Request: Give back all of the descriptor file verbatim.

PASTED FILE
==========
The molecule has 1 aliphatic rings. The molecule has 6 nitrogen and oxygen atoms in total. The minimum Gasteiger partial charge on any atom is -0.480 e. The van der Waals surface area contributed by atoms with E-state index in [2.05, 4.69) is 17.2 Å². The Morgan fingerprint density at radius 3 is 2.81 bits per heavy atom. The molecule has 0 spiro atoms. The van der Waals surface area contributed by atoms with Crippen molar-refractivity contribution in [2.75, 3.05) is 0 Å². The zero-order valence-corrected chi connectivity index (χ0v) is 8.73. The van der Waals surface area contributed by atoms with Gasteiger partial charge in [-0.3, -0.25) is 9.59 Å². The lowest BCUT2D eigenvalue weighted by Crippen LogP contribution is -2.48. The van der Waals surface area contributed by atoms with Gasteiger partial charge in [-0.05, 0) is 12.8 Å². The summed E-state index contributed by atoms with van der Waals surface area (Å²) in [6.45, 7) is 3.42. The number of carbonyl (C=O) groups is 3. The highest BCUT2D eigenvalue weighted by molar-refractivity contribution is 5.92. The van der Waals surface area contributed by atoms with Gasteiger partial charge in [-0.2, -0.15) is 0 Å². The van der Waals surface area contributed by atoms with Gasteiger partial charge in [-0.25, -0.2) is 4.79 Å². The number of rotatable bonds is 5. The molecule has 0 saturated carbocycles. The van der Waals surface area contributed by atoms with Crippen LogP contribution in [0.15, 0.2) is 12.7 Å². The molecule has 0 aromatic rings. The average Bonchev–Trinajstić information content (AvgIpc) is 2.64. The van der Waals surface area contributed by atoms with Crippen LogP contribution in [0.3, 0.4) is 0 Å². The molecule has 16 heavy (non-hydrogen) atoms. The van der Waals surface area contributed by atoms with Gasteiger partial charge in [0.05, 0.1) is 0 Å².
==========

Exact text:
The molecule has 1 aliphatic rings. The molecule has 6 nitrogen and oxygen atoms in total. The minimum Gasteiger partial charge on any atom is -0.480 e. The van der Waals surface area contributed by atoms with E-state index in [2.05, 4.69) is 17.2 Å². The Morgan fingerprint density at radius 3 is 2.81 bits per heavy atom. The molecule has 0 spiro atoms. The van der Waals surface area contributed by atoms with Crippen molar-refractivity contribution in [2.75, 3.05) is 0 Å². The zero-order valence-corrected chi connectivity index (χ0v) is 8.73. The van der Waals surface area contributed by atoms with Gasteiger partial charge in [-0.3, -0.25) is 9.59 Å². The lowest BCUT2D eigenvalue weighted by Crippen LogP contribution is -2.48. The van der Waals surface area contributed by atoms with Gasteiger partial charge in [-0.05, 0) is 12.8 Å². The summed E-state index contributed by atoms with van der Waals surface area (Å²) in [6.45, 7) is 3.42. The number of carbonyl (C=O) groups is 3. The highest BCUT2D eigenvalue weighted by molar-refractivity contribution is 5.92. The van der Waals surface area contributed by atoms with Gasteiger partial charge in [-0.2, -0.15) is 0 Å². The van der Waals surface area contributed by atoms with Gasteiger partial charge in [-0.25, -0.2) is 4.79 Å². The number of rotatable bonds is 5. The molecule has 0 saturated carbocycles. The van der Waals surface area contributed by atoms with Crippen LogP contribution in [0.15, 0.2) is 12.7 Å². The molecule has 0 aromatic rings. The average Bonchev–Trinajstić information content (AvgIpc) is 2.64. The van der Waals surface area contributed by atoms with Crippen LogP contribution in [0.3, 0.4) is 0 Å². The molecule has 16 heavy (non-hydrogen) atoms. The van der Waals surface area contributed by atoms with Gasteiger partial charge in [0.05, 0.1) is 0 Å².